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Generated Code

This lesson explains about the entity class code generated by M#. First, we will take a look at the generated code for an entire class, then a breakdown of the generated code to understand the purpose and usage of each method or property.

In our "HelloWorld" project we have two entities

1) "User" entity, an abstract class. (For more information about "Abstraction", please read lesson Transient, Interface, Abstract in chapter 2.)

2) "Employee" entity, which inherits from "User" entity. (For more information about "Inheritance", please read lesson Inheritance in chapter 2.)

Entities Developed and Customized in M#

 

The screenshots below show the M# entity structures of "User" and "Employee". (For more information about "Entity Model", please read the entity section of lesson Entity, Page, Module in chapter 1.)

 

The picture above demonstrates a "User" entity developed in M# which has the following configuration:

1) Is marked as an "Abstract" class.

2) Has two properties "Email" and "Password".

3) "Email" property is marked as "Unique" and has "Text Pattern" set as "Email Address.

4) Both properties are mandatory.

The picture above demonstrates an "Employee" entity developed in M# which has the following configuration:

1) Inherits "User" entity.

2) Has two properties "Email" and "Password" inherited from "User" entity.

3) Has one additional property "Name", which is marked as the "Default Property".

4) All Properties are marked as mandatory.

Code Generated by M#

The pictures below show the code generated by M# for the User and Employee entities.

Note: M# generated "Partial" classes for each entity type. For more information on partial classes, please read lesson Partial Classes and Business Logic in chapter 2.

Note: M# has a base class "GuidEntity", which is inherited by all the entities. For more information on M# core "Entities and Interface", please read chapter 3.

The picture above shows generated code for the User entity. The class has "Abstract" keyword and two simple properties as configured earlier in the lesson. If you remember previous M# Entity screenshots, we marked "Email and Password" properties of User with some attributes e.g. mandatory, unique, text pattern etc.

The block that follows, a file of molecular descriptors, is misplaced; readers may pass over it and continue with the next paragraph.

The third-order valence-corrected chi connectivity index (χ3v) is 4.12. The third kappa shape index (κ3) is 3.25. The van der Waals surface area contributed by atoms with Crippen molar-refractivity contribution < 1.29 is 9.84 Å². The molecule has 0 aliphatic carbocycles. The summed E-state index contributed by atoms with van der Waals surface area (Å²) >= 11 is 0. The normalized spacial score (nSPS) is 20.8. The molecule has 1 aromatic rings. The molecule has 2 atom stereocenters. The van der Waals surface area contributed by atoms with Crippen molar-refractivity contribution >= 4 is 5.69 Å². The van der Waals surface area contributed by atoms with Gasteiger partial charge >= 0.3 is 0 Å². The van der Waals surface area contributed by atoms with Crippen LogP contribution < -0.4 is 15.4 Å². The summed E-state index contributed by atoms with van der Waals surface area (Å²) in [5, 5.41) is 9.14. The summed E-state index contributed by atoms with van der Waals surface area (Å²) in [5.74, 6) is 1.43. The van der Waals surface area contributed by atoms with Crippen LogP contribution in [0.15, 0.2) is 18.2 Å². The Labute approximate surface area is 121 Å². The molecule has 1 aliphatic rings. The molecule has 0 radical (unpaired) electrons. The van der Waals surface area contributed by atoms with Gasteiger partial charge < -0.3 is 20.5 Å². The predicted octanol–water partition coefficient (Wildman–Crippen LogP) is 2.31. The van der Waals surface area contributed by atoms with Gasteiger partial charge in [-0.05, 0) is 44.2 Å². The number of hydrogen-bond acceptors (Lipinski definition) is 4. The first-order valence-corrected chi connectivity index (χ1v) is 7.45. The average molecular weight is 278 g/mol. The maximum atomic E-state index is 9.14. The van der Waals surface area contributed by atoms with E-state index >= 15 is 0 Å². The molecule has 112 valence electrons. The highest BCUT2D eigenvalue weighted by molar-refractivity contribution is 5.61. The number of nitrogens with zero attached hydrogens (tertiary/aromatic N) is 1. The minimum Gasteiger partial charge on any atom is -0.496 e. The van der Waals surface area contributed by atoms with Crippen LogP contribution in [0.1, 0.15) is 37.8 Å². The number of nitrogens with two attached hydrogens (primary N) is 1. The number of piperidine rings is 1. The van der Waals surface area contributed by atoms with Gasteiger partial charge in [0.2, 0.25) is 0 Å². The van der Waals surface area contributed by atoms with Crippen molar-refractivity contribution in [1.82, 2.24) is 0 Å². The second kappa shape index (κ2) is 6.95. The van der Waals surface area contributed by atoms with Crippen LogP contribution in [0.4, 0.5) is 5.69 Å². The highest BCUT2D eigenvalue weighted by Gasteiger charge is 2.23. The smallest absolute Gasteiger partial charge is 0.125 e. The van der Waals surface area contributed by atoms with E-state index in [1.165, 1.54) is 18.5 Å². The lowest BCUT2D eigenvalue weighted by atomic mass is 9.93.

In order to implement those attributes, M# implements some methods, which are highlighted above and are discussed in detail later in this lesson.

The picture above shows generated code for the Employee entity class. The class is derived from User entity as highlighted above and has only one "Department" property as configured earlier in the lesson. The Employee class also has implemented functions highlighted above, which are discussed separately later in this lesson.

Note: "Email and Password" properties are inherited from "User" entity and are accessible by "Employee" entity.

Generated Entity Code Details

FindByEmail()

M# generates the method shown above for each property which is marked as "Unique". In our lesson above, we marked "Email" property of "User" entity as "Unique" so; M# generates this method with "Public Static" keywords to make it accessible anywhere in the project and is used to fetch a User record from the database by email address .

ToString()

This is a very important method. M# returns a property in this method, which is either set as unique, default, or picks the first string type property. This property is used for "String / Textual" representation of the entity instance and is used in various procedures e.g. comparing instances, displaying instances on UI etc.

The picture above shows the "ToString" method of the User entity, which returns "Email" property, because of the "Unique" attribute defined in the beginning of our lesson.

The picture above demonstrates the "ToString" method of the Employee entity, which returns "Name" property Although Employee inherits the User entity it doesn’t return "Email" because we marked "Name" as "Default Property" in our lesson and M# "Overrides" the inherited method.

Clone()

M# calls this method whenever an instance is updated, it is also a very important method used by other M# generated functionality.

ValidateProperties()

This method is called every time an entity instance is inserted or updated in the database and implements all the validation related attributes of the defined properties and Entity uniqueness rules configured in M#.

The above method implementation on User entity shows the validation attributes we configured in M#, shown in the beginning of this lesson e.g. Mandatory fields are checked by calling "IsEmpty (M# extension method)", Text pattern of "Email" is checked by validating against a regular expression, and uniqueness of "Email" is checked by calling "Database.Any (M# extension)" on User entity.

The above shown validation method is implemented on the Employee entity and calls base.ValidateProerties() method to validate all the inherited properties before validating any owned properties.